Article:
The Case Against Binding Arbitration
CCTA Management and several Burlington politicians, including Republican Kurt Wright, are pushing the bus drivers in Teamsters Local 597 to accept binding arbitration to end their current strike.
The drivers and their union have already rejected binding arbitration twice. Everyone who supports the drivers’ fight for livable jobs should join them in rejecting binding arbitration and demanding that CCTA return to the bargaining table.
How Binding Arbitration Works
The company and union agree to have an arbitrator come in, consider the conflict, and then impose a contract. The union has no legal recourse to challenge the arbitrator’s decision and no right to strike against the imposed contract.
Rarely Used by Unions
Because binding arbitration compels unions to surrender their rights, very few unions in Vermont turn to it. Vermont unions, including teachers’ unions, almost never use it to resolve contract disputes. Only a handful of union locals that have contracts with the City of Burlington accept it as part of their regular bargaining procedures. They are the exception and not the rule. And, in these cases, both sides have voluntarily agreed to it. This is not the case with the current CCTA dispute.
Increases Conflict on the Job
Binding arbitration does not bring management and the union together in a working relationship that can resolve disputes. It does the reverse: it drives the sides apart. Since neither party feels actual ownership of the imposed contract, their motivation to live under it is weak. As a result, binding arbitration actually triggers more not less conflict in the workplace.
Undermines Local Democracy
Binding arbitration would take away independent and democratic decision-making from those most impacted by a contract—the drivers and community. Instead it empowers an outside, third party bureaucrat to impose a settlement. And it is the drivers, not the arbitrator, who will have to live with the consequences of a bad contract. Binding arbitration thus violates something Vermonters treasure—our tradition of local, democratic control.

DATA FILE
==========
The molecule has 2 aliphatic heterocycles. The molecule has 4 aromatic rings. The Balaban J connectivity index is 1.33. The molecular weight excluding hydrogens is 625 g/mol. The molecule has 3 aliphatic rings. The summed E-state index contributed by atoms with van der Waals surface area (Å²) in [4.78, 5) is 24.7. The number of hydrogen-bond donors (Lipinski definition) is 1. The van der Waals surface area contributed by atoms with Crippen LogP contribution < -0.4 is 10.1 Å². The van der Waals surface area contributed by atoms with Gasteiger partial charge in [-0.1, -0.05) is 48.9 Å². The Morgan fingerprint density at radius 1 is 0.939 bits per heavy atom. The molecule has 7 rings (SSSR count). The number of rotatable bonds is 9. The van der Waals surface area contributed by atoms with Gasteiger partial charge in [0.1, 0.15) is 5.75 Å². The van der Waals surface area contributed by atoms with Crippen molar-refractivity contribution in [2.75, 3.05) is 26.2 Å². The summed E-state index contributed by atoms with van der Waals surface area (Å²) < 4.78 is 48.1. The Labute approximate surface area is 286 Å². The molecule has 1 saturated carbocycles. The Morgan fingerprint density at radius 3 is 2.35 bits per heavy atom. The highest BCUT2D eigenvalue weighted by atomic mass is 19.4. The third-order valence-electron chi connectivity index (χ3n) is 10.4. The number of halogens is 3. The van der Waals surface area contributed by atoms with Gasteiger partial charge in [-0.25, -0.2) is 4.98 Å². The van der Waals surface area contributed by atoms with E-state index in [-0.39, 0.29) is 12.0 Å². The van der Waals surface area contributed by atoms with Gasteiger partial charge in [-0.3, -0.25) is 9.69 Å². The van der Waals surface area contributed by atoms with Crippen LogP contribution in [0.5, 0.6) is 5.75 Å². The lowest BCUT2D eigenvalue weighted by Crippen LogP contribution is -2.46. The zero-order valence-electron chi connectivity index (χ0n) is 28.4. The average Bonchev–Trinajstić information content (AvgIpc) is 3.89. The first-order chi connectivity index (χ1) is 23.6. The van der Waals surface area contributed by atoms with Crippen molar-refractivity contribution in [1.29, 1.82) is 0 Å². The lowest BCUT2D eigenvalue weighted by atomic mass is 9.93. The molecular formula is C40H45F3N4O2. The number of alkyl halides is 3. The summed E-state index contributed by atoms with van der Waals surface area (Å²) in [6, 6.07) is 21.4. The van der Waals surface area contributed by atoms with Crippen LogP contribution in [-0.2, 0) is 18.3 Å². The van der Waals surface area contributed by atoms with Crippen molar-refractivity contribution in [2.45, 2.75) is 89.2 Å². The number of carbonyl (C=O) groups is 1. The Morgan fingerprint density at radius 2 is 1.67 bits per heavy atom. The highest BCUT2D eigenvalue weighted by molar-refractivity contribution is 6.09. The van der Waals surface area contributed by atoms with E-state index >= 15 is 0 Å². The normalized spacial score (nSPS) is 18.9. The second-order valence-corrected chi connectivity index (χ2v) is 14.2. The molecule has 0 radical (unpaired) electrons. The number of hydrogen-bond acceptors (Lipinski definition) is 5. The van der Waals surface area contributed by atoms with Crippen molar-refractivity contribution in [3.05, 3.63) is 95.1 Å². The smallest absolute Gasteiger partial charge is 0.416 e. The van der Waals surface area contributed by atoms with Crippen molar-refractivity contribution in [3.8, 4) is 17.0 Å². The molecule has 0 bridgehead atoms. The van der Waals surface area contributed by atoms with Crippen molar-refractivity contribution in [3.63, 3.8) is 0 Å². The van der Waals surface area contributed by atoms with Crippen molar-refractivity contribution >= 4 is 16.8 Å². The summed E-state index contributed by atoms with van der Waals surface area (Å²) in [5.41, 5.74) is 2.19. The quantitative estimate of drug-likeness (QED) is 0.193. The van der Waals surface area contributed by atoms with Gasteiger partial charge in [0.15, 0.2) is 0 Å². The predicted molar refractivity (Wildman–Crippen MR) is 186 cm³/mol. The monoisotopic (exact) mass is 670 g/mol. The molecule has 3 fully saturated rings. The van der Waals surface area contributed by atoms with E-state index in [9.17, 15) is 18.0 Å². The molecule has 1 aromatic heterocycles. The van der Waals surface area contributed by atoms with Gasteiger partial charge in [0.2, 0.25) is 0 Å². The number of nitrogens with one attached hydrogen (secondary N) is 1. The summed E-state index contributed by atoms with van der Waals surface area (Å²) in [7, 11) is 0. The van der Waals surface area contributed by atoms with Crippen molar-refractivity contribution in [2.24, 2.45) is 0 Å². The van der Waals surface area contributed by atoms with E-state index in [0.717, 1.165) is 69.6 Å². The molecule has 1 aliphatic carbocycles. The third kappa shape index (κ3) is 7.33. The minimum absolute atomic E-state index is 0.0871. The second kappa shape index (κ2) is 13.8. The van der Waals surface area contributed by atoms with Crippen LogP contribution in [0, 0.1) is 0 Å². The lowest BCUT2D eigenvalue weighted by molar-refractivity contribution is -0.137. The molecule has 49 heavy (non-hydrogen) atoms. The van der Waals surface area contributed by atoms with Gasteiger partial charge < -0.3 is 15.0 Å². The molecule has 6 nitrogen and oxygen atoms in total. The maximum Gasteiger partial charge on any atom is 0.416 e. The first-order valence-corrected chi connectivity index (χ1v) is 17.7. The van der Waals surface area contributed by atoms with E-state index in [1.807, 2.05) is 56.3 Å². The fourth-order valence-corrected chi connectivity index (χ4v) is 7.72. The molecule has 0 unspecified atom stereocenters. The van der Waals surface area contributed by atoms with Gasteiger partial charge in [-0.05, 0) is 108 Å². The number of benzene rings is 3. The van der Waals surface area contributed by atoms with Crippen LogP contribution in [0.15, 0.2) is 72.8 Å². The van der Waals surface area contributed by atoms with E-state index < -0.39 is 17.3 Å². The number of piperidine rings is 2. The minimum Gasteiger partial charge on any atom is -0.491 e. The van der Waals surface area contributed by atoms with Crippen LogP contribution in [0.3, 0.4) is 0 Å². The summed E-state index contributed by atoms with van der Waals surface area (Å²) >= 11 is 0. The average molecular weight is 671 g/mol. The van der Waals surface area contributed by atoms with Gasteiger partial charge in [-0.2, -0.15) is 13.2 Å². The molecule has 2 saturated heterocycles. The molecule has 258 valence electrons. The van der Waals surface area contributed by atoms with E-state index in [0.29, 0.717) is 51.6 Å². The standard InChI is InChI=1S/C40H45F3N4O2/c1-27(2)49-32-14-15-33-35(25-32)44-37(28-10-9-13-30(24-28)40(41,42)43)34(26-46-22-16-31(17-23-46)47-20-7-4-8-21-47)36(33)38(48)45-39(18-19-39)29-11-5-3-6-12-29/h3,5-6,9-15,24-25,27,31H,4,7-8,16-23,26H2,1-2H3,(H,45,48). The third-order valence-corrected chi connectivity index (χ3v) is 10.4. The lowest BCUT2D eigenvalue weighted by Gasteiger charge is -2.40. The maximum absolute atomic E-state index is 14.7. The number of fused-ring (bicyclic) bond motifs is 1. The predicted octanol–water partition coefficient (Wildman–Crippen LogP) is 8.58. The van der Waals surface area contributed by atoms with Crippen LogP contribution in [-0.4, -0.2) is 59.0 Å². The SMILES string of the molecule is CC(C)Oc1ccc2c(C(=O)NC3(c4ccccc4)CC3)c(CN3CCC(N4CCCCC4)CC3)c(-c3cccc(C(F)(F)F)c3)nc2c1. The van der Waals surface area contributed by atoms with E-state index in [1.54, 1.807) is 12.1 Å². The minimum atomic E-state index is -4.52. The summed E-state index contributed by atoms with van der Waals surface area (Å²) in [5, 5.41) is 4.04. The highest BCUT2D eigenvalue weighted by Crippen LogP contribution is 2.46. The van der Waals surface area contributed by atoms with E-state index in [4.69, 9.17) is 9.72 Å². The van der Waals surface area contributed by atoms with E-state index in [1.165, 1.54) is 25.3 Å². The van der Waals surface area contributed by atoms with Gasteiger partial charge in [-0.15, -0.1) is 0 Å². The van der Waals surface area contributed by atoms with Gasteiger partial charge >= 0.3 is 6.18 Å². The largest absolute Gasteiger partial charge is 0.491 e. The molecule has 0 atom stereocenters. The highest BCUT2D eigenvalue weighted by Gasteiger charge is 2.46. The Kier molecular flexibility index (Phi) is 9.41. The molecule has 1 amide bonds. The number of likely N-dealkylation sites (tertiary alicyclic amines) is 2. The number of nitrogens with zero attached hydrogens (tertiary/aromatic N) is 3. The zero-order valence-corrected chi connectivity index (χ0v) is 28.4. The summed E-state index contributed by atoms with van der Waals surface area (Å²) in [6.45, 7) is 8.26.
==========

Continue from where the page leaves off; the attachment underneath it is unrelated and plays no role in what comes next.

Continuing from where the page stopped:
Not Neutral and Fair
Despite what CCTA and their political supporters claim, binding arbitration is not a neutral, fair way to resolve the contract dispute at CCTA. Why? The arbitrator would essentially split the difference between management and the drivers. Because management has not budged on any of the key issues, the arbitrator would force the drivers to concede on their key demands. The arbitrator would likely increase the length of their working day, expand the number of part time drivers, and allow CCTA’s predatory management practices to continue. The arbitrator would thus impose a concessionary contract.
Many Better Options
Binding arbitration is neither necessary nor the only option. It is only one tool in the toolbox. Both sides could bargain again alone. They could bargain again with the federal mediator. They could bargain again with a new mediator.
The best option would be for CCTA management to return to the negotiating table and agree to the drivers’ eminently reasonable demand for livable jobs that ensure the safety of everyone on the bus and on the road.
Committee to Support CCTA Bus Drivers